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The Japanese Journal of Physiology
Vol. 51 (2001) No. 4 P 463-474



Regular Papers

The slow-phase velocity (SPV) of optokinetic nystagmus (OKN) and optokinetic after nystagmus (OKAN) in response to a velocity step of surround rotation in the horizontal direction is composed of the rapid and slow components in the cat: a rapid rise, a slow rise to a steady state, a rapid fall, and a slow decline to 0 deg/s. The rapid and slow components are attributed to the direct pathway and velocity storage neuronal mechanisms, respectively. The difference between horizontal and vertical OKN has been reported in the monkey at the upright position, but the slow and rapid components have not been distinguished. The present study compared horizontal OKN-OKAN with vertical OKN-OKAN in the cat at the upright position, distinguishing the rapid and slow components. Constant velocity rotation of a random dot pattern at a velocity of 5 to 160 deg/s was used for optokinetic stimulation. The results: First, the amplitude of the rapid rise was relatively small in all SPV directions and all stimulus velocities investigated, with a slight upward-SPV preference to the downward-SPV (maximum 6.4, 6.0, and 3.4 deg/s in horizontal, upward, and downward SPV directions, respectively). Second, the steady state velocity was large during horizontal OKN (maximum 69.0 deg/s), small during upward-SPV OKN (12.9 deg/s), and missing (SPV is negligibly small and irregular) during downward-SPV OKN, indicating a large directional difference of OKN. Third, the acceleration of the slow rise decreased with the stimulus velocity at higher stimulus velocities >20 deg/s during both horizontal and upward-SPV OKN, suggesting strong nonlinearity in the velocity charge system. Fourth, the decay time course of the OKAN was described by the time constant of the exponential function, and the time constant was longer during horizontal (mean, 8.3 s at a stimulus velocity of 20 deg/s) than during upward-SPV (5.4 s) OKAN, suggesting that the velocity discharge system is relatively linear compared with the velocity charge system. It is concluded that horizontal OKN-OKAN is much larger than vertical OKN-OKAN in the cat at the upright position, and this directional difference is caused mainly by the directional difference in the velocity storage mechanism, but not in the direct pathway mechanism.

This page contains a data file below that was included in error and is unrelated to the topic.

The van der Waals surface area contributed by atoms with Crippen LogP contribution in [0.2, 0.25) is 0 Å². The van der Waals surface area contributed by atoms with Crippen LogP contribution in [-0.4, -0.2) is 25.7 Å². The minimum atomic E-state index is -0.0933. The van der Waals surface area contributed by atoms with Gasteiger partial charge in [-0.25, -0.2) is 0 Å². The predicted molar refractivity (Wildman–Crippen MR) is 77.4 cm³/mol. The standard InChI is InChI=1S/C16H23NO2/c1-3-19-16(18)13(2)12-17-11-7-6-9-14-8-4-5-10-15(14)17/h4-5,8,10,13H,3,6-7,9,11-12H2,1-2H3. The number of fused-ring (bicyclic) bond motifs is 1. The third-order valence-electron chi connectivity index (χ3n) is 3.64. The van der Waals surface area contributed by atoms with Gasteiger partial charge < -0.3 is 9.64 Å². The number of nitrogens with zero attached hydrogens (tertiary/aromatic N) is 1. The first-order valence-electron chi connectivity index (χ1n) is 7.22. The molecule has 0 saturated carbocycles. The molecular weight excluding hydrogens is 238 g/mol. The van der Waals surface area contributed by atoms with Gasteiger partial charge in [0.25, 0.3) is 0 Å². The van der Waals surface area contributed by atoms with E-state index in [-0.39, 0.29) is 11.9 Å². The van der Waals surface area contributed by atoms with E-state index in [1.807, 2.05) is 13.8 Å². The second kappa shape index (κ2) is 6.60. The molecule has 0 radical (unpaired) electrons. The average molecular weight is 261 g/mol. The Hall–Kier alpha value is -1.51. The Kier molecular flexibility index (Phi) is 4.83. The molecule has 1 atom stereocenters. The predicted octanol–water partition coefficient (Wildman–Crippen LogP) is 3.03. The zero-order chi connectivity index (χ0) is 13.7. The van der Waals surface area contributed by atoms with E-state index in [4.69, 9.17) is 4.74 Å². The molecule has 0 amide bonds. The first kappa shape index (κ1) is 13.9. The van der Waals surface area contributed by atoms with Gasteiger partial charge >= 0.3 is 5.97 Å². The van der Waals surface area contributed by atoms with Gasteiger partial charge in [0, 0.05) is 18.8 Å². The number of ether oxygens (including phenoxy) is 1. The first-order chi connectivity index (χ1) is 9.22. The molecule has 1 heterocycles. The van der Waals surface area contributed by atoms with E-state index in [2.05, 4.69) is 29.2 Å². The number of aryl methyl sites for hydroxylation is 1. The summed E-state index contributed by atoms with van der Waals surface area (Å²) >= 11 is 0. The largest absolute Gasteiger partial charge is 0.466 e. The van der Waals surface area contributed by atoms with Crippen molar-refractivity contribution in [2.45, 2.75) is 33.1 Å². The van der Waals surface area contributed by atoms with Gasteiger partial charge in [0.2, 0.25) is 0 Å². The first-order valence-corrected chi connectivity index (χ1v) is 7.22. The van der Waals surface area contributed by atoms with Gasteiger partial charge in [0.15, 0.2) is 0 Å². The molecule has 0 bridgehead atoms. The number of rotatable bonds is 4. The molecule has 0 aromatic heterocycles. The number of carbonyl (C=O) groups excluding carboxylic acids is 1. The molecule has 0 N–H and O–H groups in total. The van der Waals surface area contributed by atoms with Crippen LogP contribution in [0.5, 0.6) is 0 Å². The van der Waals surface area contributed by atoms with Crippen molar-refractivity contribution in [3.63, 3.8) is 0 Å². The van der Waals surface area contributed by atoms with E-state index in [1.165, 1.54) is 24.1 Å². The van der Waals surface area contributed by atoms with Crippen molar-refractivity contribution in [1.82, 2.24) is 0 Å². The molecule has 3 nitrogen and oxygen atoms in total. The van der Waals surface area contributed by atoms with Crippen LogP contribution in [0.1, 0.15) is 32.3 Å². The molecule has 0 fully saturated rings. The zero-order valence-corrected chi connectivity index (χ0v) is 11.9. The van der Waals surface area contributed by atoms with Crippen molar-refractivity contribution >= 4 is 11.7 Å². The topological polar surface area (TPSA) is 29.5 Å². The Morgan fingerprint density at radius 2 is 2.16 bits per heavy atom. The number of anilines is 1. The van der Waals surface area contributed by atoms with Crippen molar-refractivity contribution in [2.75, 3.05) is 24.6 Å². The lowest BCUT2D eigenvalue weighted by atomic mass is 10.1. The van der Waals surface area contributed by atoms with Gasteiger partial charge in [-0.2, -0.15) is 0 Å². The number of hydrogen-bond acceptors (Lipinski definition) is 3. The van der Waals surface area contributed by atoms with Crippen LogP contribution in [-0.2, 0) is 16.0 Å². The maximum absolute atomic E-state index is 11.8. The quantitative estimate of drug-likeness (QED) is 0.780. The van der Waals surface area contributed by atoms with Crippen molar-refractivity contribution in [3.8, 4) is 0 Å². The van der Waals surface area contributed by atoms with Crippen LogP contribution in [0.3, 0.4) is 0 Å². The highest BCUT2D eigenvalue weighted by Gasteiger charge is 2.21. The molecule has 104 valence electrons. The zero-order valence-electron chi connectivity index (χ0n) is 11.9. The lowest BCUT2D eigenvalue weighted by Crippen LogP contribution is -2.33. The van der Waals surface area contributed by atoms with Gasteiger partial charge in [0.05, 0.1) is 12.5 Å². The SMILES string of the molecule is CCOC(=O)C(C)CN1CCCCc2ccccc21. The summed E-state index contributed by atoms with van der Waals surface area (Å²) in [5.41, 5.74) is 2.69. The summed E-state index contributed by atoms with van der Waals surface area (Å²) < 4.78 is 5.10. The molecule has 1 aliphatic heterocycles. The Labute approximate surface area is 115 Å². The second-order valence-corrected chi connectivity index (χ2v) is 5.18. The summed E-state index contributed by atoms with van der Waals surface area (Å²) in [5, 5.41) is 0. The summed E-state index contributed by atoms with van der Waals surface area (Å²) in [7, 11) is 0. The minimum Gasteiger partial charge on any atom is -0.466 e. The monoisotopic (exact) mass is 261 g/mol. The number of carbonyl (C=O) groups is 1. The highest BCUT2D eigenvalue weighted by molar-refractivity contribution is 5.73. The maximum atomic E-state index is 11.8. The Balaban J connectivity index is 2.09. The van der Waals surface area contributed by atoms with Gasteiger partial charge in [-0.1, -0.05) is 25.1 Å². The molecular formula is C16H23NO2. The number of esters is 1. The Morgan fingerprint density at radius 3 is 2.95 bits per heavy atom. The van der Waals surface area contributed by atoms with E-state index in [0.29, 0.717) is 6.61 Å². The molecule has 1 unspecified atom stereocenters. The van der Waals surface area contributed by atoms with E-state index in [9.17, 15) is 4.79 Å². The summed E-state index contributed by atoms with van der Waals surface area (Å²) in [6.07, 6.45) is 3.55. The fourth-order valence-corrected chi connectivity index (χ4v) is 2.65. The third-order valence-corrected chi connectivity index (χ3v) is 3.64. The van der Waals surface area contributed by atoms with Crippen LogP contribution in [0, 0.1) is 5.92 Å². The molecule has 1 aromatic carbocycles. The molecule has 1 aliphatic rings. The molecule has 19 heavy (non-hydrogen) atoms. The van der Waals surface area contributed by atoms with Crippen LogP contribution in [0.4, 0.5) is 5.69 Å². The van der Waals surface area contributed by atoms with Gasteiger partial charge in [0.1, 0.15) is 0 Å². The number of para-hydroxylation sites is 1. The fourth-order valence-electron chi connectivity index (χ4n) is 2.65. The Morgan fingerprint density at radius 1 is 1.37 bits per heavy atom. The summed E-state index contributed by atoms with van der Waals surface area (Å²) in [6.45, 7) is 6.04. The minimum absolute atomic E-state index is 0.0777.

Copyright © 2001 by The Physiological Society of Japan

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